After our visit to the Belantik Immigration Depot to visit the Rohingya refugees, there are some friends who asked why should Malaysia help, and whether we have capacity (mainly, money) to help the Rohingyas.
Of course such sentiments are understandable especially given that Malaysians are now newly taxed with GST due to government corruption and incompetence.
However, how many of us even when having little ourselves will extend a helping hand to someone in need? I am convinced that many many of my friends, many many Malaysians, even those who out of genuine concern questioned the wisdom of assisting Rohingya, will not think twice of helping someone in need. Look at the overwhelming charity and love for victims of the East Coast flood end of last year and early this year.
Here we are talking about potentially 10,000 lives on the verge of death in the sea near us. Hundreds of them have already died from the perilous journey to keep their lives and the lives of their loved ones. I think we can still find deep in the coffers of our hearts whatever little we have to help them.
But some will say help Malaysians first.
I agree that charity begins at home, but when we set laws and rules on who should we love, who should we love first, or love more and how much, then it is merely an extension of the kind of racism which we all so abhor in the current government. This is not about nice philosophies, but the natural instinct of every human being, we hate being treated less than our worth. Will we then do to others what we want done to us ourselves?
But really, be realistic, how to help if we have no money?
Truth is all parties need to take charge, including UN. For example in the 80s UNHCR funded the Vietnam refugees camps in Malaysia including the RM170 million facilities in Pulau Bidong. Donor countries will also contribute. Of course there will be a cost to Malaysia but it is not to say we are bearing the bills alone.
I’m still not convinced, we should really take care of our own backyard before we deal with more problems from other countries.
Ok, fine. Let me tell you frankly, we already have refugees including Rohingyas in Malaysia, hundreds of thousands of them. But because there is no institutionalised solution to deal with their presence, they all go underground. When they do, they are exploited. So we read news of dead bodies, wrapped up and left on the streets – these people have no legal status and dared not seek medical attention when sick. We read news of estates and farms hiring refugees to work illegally with low pay and terrible working condition. We hear even law enforcers exhorting money from them – I almost cried when I hear a Rohingya man told us how his hard earned money from a day’s work as a labourer sometimes had to be handed over to “officers” who threatened to arrest him.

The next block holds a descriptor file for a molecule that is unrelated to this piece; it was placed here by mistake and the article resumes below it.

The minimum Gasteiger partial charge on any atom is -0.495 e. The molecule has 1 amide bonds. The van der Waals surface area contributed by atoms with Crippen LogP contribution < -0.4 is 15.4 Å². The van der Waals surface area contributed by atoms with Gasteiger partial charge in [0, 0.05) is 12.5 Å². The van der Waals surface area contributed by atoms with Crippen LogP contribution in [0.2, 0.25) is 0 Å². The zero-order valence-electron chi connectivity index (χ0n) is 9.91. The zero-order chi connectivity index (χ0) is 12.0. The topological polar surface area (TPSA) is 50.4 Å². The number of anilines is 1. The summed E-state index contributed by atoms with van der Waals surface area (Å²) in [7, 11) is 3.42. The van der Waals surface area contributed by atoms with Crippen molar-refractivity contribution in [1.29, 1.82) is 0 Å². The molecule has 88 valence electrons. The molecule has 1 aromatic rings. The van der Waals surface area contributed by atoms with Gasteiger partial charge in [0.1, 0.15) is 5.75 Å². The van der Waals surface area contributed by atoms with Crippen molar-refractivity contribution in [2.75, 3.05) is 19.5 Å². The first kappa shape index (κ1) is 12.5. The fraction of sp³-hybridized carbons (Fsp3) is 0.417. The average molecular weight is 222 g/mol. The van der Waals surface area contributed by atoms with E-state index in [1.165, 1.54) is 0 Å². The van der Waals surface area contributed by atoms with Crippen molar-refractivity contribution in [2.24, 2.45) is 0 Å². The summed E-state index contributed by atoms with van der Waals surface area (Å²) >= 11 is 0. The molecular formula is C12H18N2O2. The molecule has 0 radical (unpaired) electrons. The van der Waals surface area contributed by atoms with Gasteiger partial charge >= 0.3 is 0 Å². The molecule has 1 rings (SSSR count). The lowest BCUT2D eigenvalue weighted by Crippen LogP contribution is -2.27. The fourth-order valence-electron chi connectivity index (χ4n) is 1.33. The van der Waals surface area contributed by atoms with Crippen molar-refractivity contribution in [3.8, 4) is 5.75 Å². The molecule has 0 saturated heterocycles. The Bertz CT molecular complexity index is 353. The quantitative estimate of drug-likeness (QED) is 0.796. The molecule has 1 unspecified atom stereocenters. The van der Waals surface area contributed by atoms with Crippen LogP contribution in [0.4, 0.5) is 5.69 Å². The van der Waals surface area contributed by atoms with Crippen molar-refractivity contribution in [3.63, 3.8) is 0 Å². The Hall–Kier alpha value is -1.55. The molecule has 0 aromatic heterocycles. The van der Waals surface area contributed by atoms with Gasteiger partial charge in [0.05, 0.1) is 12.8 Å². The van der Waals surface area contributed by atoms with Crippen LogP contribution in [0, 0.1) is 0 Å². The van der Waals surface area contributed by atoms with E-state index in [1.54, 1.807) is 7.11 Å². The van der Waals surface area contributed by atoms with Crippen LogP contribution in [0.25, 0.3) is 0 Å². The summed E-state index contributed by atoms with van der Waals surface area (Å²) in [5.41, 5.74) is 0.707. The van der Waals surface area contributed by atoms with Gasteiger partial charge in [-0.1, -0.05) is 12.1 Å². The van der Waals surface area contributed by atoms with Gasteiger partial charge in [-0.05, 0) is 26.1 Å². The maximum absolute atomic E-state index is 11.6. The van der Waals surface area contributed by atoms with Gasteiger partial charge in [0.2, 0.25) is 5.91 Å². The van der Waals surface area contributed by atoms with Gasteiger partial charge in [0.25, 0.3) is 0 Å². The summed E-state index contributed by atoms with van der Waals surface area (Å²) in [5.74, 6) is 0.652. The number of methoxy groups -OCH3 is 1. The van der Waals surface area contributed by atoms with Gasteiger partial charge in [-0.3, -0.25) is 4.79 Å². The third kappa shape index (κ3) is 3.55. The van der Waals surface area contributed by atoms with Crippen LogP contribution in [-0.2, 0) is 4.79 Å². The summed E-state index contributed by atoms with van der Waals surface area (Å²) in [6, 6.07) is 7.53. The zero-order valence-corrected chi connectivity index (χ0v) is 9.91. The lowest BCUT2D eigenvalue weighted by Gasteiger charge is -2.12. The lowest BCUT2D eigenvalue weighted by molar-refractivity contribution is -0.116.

And we read horrible news of human trade, where men, women and even children are bought and sold as if they are goods. Malaysia last year was demoted to the worst position of Tier 3 in the U.S. Department of States Human Trafficking Report. Reuters did a story of northern Malaysia becoming hub of human trafficking.
And think about Lahad Datu where undocumented migrants were exploited even by the government through Projek IC to build their vote bank. Now it has become a security threat to Sabah.
Last year in Penang, there were over 20 gruesome murder cases involving Myanmar nationals and under Ops Kelar police had arrested 17 Myanmar nationals suspected to be involved in the murders. As the refugees go underground, exploited by locals and traffickers alike, denied of human rights and dignity, they will create other social problems. Eventually you and I, the locals, will be affected.
When I was in Jordan, I was brought to tour the Zaatari Syrian refugees camp jointly run by UNHCR and the Jordanian government. It was orderly, and well managed despite having a population of 80,000 refugees (that’s about the size of Bukit Mertajam, my constituency). They run their own small economy, schools etc. with the funding from UN, Jordan and many donor countries. There were strict access control into and out of the camp. I am not even saying this is the immediate solution now, the government need to quickly explore all perspective including exerting real pressure on Myanmar to stop the atrocities against the Rohingyas and to take them home under a guarantee of safety and peace. But what I want to point out is this; we have done this before with the Vietnamese boat people for over 20 years from 1979 to 2001 when the last camp in Sungai Besi was eventually closed, there is no reason to think that we cannot once again show our leadership in this major humanitarian crisis.
People are dying my dear friends, this week when Parliament reconvenes, our colleague, MP for Sungai Siput, Dr Jeyakumar will table an emergency motion on the Rohingya refugees. I think we can really find even if it is deep inside the coffers of our hearts the compassion to do something, no matter big or small. Will you support us?